As you cycle your, bacteria collects on your filter (also known as beneficial bacteria). This bacteria helps convert ammonia convert to nitrite and nitrite into nitrates, helping to keep your tank stable. When you remove the filter cartridge (that contains all the beneficial bacteria) and replace it with a new cartridge (that has no bacteria on it whatsoever), your tank's cycle will relapse (also known as a 'minI cycle'). This minI cycle is like cycling your tank all over again, ammonia and nitrite will start to rise. It's just a big mess. If your filter cartridge is looking a little dirty do not replace it. Instead lightly swish it around in a container of old tank water that you've collected during a water change.

7) Is your filter adequate for your tank?

An inadequate filter can cause a build up of ammonia in an aquarium. When looking for a filter, you should look for the GPH (Gallons Per Hour), not the aquarium rating. You should get a filter that provides a GPH 10x the volume of the tank. i.e a 20G tank needs a filter with 200 GPH (10 x 20 = 200). If tank is stocked and your filter is lacking, you will begin to see a rise in ammonia. Over stocked tanks go alongside with filters. If you are to have an over stocked tank and your filtration lacking, your are likely to see ammonia in the tank.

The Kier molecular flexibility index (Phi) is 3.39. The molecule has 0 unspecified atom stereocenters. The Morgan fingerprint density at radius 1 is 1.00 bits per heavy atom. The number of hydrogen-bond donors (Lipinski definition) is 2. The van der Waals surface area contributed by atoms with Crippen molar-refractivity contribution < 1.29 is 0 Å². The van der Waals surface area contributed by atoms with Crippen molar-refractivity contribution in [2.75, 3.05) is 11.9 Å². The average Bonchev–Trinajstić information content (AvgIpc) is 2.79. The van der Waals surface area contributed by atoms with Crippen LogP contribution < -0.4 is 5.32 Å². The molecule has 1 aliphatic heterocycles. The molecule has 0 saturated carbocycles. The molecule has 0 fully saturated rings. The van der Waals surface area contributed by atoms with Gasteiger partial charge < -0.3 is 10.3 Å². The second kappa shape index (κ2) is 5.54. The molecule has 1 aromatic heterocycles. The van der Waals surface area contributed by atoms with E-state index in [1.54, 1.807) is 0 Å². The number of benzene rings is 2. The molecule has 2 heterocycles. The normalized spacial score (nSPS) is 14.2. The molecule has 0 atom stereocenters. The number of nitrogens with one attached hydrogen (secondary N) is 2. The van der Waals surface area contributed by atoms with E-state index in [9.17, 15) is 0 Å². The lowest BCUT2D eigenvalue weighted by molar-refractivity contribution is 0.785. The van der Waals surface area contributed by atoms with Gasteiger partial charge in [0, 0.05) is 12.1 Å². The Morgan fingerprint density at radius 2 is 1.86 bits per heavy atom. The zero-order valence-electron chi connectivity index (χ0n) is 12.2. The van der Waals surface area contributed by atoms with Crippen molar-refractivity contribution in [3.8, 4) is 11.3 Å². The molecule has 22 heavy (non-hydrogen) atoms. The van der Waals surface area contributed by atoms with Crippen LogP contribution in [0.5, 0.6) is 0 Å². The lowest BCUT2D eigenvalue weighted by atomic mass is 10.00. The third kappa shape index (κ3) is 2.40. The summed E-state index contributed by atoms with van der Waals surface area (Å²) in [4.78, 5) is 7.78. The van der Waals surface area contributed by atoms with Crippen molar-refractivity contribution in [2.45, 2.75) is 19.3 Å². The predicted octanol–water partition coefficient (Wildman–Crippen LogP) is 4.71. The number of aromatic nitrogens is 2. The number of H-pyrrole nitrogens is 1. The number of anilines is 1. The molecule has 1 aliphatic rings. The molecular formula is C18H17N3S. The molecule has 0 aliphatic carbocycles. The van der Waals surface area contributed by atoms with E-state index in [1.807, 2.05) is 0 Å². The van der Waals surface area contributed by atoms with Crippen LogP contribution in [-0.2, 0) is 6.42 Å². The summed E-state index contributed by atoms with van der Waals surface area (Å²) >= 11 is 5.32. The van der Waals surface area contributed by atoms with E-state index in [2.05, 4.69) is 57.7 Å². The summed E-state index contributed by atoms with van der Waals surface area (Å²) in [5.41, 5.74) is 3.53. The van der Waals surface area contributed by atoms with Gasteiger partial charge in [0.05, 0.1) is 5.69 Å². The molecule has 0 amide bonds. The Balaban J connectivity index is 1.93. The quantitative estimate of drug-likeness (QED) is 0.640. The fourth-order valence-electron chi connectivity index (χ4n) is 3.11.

9) Have you used any type of medication or chemical to alter your water parameters?

One thing I strongly urge against is using chemicals to alter your water parameters or medication that others haven't advised to use. These things can do more harm than good for your fish. I've had an "ammonia remover" raise the ammonia in my tank rather than remove it.

10) Have you tested your tap water for ammonia?

If none of the above have applied to you, then check the source of water you use for water changes. To ensure the safety of their customers, water companies have used chloramine to treat their water. Chloramine is just chlorine bound to ammonium. By adding the tap water to your aquarium, you are essentially adding ammonium. To prevent ammonia being released in the aquarium, make sure to buy a water conditioner that treats for chlorine and ammonia.

11) What kind of test kit are you using?

I cannot stress enough how important it is to have a liquid test kit. Sadly if you are using test strips to test you water, they are giving you false readings. I highly recommend getting the API Master Liquid Test kit for accurate results.

Treatment:

In order to get your ammonia down to a safe enough lever for your fish (<.25 ppm or less), I'd recommend doing daily partial water changes <15% - 20%>. Do not test immediately after your water change, wait a few hours (the water conditioner may affect the results of the test). I would also recommend a water conditioner such as Prime. It detoxifies ammonia and nitrite for a total of 24 hours. It's great in situations where you are needing to do back to back daily water changes. The number of times you will have to do this will depend on the situation.

Sources:



As well as my own knowledge on the subject.

I don't feel as if this is the best write up and that it could so please feel free to comment and add suggestions. If you are wanting something changed or removed, please feel free to contact me!

Thank you
 

goldscales

Love it! Really informative!
 

Nikita

Thank you very much!